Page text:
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I am very new to angularJS in JS in general and I am a bit confused about using $document. According to what I understood $document exposes some JQuery functions. So, when I want to remove an element matching a selector I do this :

$document.remove('.someClassSelector');  

and the element should be removed from the DOM tree, right ? If not what is the correct way to manipulate DOM elements and their css in angular.

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2 Answers 2

up vote 2 down vote accepted

AngularJS embed a lite version of Jquery (jqLite).

If you want to use jqLite only (without embedding jquery), you can do the following to remove the element :

angular.element(yourElement).remove()

$document is a jqLite shortcut to window.document

See : docs.angularjs.org/api/angular.element

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This is angularJS right ? –  Adio Nov 7 '12 at 9:58
    
Ah sorry, misunderstood the question. AngularJS embed a lite version of Jquery (jquery lite) If you want to use jquery lite only (without embedding jquery), you can do : angular.element(yourElement).remove() $document is a jquery lite shortcut to window.document See : docs.angularjs.org/api/angular.element –  Florian F Nov 7 '12 at 10:08
    
yes this is exactly what I was asking about. Please update your answer to accept it. –  Adio Nov 7 '12 at 10:14
    
Angular documentations was not very clear or at least not for JS newbies like me. –  Adio Nov 7 '12 at 10:15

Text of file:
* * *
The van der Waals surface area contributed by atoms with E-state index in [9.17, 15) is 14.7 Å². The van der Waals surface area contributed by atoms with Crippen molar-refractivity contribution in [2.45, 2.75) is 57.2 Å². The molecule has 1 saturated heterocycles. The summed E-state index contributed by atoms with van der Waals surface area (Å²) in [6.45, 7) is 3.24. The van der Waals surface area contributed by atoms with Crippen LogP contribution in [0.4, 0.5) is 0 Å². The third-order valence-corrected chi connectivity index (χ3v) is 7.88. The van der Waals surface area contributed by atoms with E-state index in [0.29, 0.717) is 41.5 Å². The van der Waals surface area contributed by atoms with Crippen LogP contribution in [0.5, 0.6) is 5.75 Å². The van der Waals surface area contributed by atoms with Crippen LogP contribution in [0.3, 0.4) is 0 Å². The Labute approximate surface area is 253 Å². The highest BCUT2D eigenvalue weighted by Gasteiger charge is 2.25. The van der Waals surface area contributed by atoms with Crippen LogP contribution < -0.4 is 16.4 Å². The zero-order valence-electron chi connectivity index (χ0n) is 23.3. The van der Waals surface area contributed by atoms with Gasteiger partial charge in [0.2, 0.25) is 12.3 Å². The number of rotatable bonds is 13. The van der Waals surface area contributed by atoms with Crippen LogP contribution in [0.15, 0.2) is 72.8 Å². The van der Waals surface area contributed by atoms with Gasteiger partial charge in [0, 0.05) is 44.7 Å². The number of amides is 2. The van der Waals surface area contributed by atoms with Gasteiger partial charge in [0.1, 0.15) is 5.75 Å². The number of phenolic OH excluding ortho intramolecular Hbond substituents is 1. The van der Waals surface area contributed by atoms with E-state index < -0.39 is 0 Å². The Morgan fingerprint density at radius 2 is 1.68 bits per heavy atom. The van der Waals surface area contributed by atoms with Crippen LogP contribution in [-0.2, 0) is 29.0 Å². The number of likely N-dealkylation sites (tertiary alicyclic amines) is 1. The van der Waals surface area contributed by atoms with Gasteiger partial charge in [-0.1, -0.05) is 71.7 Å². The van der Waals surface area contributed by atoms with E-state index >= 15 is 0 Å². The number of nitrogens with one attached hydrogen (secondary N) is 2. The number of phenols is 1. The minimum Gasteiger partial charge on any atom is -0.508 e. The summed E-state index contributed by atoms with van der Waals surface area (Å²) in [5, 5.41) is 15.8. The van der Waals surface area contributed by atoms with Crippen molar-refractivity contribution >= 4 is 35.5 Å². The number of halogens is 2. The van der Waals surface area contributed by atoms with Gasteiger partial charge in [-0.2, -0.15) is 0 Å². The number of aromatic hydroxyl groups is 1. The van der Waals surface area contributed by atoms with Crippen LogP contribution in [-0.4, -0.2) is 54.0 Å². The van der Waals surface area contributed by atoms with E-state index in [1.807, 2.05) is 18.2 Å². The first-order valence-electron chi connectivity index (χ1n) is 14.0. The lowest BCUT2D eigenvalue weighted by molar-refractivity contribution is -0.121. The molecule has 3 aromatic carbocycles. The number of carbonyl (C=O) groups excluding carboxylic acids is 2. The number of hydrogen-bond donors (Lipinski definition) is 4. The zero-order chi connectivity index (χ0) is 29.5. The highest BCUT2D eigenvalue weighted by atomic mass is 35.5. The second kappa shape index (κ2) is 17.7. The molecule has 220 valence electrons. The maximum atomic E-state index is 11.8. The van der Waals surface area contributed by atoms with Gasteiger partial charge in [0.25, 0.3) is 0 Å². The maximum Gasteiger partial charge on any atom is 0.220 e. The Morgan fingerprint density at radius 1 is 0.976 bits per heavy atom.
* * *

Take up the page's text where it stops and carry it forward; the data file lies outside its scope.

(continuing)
This is correct in explaining the purpose of $document. However, as another poster noted, it's better to use ng-show, ng-hide, or ng-class for this sort of thing. –  btford Nov 8 '12 at 6:08

The more common "angular way" of hiding/showing DOM elements is to use the ngHide and/or ngShow directives -- "declare" them in your HTML (hence this statement on the Overview page:

Angular is built around the belief that declarative code is better than imperative when it comes to building UIs and wiring software components together

Similarly, to add/remove CSS classes, use the ngClass directive in a declarative manner. Changes to your models (i.e., $scope properties) should drive the hiding/showing and the addition/removal of CSS classes.

If you need something more complicated, put DOM manipulation into custom directives, normally in the link function.

In a jQuery world, we think about events triggering DOM manipulation code (e.g., call remove() on some element). In an AngularJS world, we want to think about events triggering model changes, which then trigger UI changes automatically, based on our declarative HTML (e.g., an ng-click sets a $scope property which is tied to an ng-show on an element). I'm still adjusting my thinking.

For most AngularJS applications, you won't need to use $document.

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